Though Parler claims not to be a “far-right instigator,” its laissez-faire approach to moderation has actively attracted users booted off other platforms for content violations and abuse. The company not only knows this but embraces it, branding itself as as “[standing] proudly for the fundamental American values of freedom of speech and expression.”
Still, Parler is careful to stress that it’s an upstanding, law-abiding platform.
“Parler has always recognized that there are legal limits to free speech, and Parler’s policies have always prohibited threats of violence and incitement on its platform,” it wrote. It further stated it “has acted to remove incitement and threats of violence from its platform and did so numerous times in the days before the unlawful rioting at the Capitol.”
Unfortunately, Parler behaves as though obeying the law is some badge of honour and not the bare minimum. The company may follow legislation but it doesn’t seem to understand why it was made, or comprehend the concept of ethical obligations.
If the only thing stopping you from harming others is a written rule specifying monetary consequences, you can’t really claim the moral high ground.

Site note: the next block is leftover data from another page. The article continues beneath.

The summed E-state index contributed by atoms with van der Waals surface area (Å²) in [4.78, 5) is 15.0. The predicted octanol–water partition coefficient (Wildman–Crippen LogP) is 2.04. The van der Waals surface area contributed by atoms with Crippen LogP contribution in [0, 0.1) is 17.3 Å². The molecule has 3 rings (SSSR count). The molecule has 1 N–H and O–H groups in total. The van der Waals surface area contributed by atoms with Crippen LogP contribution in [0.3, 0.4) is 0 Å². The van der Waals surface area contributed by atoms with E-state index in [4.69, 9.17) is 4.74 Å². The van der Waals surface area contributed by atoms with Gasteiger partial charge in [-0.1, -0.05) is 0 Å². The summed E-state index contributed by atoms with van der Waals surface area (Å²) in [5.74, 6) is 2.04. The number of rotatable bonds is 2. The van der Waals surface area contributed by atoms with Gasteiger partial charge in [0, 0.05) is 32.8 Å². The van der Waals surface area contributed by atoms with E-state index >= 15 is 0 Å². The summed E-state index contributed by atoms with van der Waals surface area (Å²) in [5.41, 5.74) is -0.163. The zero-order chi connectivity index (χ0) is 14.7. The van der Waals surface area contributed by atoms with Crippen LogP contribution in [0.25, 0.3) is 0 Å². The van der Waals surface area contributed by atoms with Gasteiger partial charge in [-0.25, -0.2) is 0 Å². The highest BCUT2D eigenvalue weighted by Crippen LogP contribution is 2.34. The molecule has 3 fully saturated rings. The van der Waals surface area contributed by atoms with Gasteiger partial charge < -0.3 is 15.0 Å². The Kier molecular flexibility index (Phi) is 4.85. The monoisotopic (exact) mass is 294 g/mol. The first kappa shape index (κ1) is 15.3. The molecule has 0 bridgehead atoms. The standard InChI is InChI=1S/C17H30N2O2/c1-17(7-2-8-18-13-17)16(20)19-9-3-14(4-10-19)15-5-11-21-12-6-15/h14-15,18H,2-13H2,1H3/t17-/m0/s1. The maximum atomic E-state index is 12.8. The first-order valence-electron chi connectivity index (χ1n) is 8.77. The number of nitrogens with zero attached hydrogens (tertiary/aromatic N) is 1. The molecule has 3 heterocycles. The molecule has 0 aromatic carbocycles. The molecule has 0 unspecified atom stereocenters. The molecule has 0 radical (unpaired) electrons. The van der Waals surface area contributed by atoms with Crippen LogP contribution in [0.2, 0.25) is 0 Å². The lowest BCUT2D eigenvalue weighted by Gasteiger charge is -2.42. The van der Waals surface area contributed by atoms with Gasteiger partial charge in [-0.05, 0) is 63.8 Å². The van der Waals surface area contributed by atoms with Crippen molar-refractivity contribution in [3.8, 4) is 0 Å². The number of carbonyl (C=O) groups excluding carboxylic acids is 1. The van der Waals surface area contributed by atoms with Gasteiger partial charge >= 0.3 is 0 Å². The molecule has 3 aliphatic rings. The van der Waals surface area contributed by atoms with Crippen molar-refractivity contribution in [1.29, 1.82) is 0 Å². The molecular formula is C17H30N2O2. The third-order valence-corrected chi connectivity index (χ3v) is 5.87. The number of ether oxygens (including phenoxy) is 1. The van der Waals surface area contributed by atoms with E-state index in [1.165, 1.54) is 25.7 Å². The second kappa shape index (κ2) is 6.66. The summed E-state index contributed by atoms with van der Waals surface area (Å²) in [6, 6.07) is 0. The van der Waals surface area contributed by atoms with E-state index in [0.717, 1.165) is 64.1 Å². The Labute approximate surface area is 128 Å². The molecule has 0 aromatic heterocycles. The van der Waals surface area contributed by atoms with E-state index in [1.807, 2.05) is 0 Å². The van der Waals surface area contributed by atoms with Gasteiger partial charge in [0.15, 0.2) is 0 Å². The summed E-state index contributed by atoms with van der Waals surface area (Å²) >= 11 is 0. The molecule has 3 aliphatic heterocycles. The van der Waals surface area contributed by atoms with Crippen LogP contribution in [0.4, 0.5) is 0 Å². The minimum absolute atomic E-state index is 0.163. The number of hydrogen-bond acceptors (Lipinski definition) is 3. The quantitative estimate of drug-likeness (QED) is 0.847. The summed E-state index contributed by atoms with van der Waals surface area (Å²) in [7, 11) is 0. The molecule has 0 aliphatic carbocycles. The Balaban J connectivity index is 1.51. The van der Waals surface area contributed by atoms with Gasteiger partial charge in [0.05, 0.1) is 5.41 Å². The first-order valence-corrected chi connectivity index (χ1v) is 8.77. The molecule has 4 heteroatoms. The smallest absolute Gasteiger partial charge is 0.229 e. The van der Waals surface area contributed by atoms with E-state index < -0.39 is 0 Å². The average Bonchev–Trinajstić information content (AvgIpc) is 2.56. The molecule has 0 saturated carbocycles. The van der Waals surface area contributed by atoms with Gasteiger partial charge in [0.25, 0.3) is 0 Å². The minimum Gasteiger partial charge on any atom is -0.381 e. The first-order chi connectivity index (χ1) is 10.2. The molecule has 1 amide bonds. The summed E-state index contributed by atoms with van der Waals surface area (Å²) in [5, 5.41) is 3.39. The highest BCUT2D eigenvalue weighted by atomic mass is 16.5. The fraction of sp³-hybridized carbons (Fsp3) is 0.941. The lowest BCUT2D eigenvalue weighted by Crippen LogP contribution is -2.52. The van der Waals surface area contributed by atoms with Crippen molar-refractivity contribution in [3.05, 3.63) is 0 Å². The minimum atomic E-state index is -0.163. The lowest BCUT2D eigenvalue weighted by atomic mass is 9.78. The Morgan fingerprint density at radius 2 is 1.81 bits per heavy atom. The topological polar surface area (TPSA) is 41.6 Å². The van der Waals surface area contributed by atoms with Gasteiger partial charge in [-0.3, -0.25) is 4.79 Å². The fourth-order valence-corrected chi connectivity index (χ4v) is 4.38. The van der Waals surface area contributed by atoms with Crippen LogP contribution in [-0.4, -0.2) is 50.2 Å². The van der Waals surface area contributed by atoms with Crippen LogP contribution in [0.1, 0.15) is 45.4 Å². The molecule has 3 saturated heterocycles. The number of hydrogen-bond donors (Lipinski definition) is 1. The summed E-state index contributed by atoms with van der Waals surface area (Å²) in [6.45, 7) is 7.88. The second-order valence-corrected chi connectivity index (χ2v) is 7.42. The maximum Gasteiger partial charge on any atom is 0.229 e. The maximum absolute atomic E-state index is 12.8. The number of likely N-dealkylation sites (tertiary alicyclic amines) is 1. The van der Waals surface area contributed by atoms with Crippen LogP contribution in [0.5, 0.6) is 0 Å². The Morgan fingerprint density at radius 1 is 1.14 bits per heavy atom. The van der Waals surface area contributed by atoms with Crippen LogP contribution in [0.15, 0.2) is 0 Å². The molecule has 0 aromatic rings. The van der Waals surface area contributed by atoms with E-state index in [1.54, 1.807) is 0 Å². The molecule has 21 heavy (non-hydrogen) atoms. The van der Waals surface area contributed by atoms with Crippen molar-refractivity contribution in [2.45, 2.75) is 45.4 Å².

Parler’s letter also gets down to splitting incredibly fine baby hairs regarding its business dealings with Donald Trump.
In the letter, Parler rejects a report that “suggests [it] negotiated with individuals representing then-President Donald Trump and offered to provide the former president with an ownership interest in the Company.”
Yet in the same paragraph, it states that “there were early-stage conceptual discussions between Parler and the Trump Organization…concerning the possibility that the Trump Organization would acquire an ownership interest in Parler.”
The questionable distinction Parler appears to be making is that while it didn’t negotiate giving Trump personally an ownership interest in the company, it did discuss giving the Trump Organization said interest. For the record, the Trump Organization is owned by Donald Trump.
It’s the exact kind of “well actually” talk you’d expect from a social media website determined to swaddle itself so tightly in its Confederate flag that it suffocates. Parler is acting like a kid chanting that they aren’t touching you so you can’t get mad, or arguing that two chopped tomatoes constitute a fruit salad. Everyone knows they’re full of it, but they’ll just keep grinning like their crap doesn’t stink.
Despite its overactive sense of victimhood, Parler isn’t the only organisation under investigation. The Committee requested documents from various federal and law enforcement agencies today as well, the White House being included among them. Facebook and Twitter have also faced Congressional hearings for various issues repeatedly throughout the years — including one this week — and will no doubt face more in the future. It isn’t as though Big Tech is going unscrutinised, as Parler seems to believe.
But when you don’t have much of a defense, sometimes the best you can do is look around, point at someone else, and shout, “What’s that?!”